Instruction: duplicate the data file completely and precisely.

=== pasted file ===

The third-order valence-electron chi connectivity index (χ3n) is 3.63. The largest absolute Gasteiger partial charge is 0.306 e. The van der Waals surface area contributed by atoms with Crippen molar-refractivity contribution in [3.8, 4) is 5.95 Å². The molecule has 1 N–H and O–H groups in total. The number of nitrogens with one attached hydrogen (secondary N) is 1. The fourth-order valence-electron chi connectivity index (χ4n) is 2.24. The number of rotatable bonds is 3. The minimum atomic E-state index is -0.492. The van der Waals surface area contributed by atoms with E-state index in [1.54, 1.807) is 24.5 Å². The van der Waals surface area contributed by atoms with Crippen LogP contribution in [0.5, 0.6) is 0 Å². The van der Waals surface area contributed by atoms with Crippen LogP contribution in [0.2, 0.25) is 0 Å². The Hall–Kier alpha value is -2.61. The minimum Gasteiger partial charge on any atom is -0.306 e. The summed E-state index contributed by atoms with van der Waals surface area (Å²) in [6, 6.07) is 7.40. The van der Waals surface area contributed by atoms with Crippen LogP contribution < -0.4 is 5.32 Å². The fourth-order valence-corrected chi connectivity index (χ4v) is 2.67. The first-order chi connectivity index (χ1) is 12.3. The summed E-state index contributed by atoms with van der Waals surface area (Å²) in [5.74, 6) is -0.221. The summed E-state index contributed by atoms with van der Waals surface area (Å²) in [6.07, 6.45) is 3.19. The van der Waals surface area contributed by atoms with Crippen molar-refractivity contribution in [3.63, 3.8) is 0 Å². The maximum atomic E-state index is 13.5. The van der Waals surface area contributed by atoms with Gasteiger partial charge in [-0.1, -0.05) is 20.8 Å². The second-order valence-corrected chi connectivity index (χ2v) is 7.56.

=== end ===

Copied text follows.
The third-order valence-electron chi connectivity index (χ3n) is 3.63. The largest absolute Gasteiger partial charge is 0.306 e. The van der Waals surface area contributed by atoms with Crippen molar-refractivity contribution in [3.8, 4) is 5.95 Å². The molecule has 1 N–H and O–H groups in total. The number of nitrogens with one attached hydrogen (secondary N) is 1. The fourth-order valence-electron chi connectivity index (χ4n) is 2.24. The number of rotatable bonds is 3. The minimum atomic E-state index is -0.492. The van der Waals surface area contributed by atoms with E-state index in [1.54, 1.807) is 24.5 Å². The van der Waals surface area contributed by atoms with Crippen LogP contribution in [0.5, 0.6) is 0 Å². The van der Waals surface area contributed by atoms with Crippen LogP contribution in [0.2, 0.25) is 0 Å². The Hall–Kier alpha value is -2.61. The minimum Gasteiger partial charge on any atom is -0.306 e. The summed E-state index contributed by atoms with van der Waals surface area (Å²) in [6, 6.07) is 7.40. The van der Waals surface area contributed by atoms with Crippen LogP contribution < -0.4 is 5.32 Å². The fourth-order valence-corrected chi connectivity index (χ4v) is 2.67. The first-order chi connectivity index (χ1) is 12.3. The summed E-state index contributed by atoms with van der Waals surface area (Å²) in [5.74, 6) is -0.221. The summed E-state index contributed by atoms with van der Waals surface area (Å²) in [6.07, 6.45) is 3.19. The van der Waals surface area contributed by atoms with Crippen molar-refractivity contribution in [3.63, 3.8) is 0 Å². The maximum atomic E-state index is 13.5. The van der Waals surface area contributed by atoms with Gasteiger partial charge in [-0.1, -0.05) is 20.8 Å². The second-order valence-corrected chi connectivity index (χ2v) is 7.56.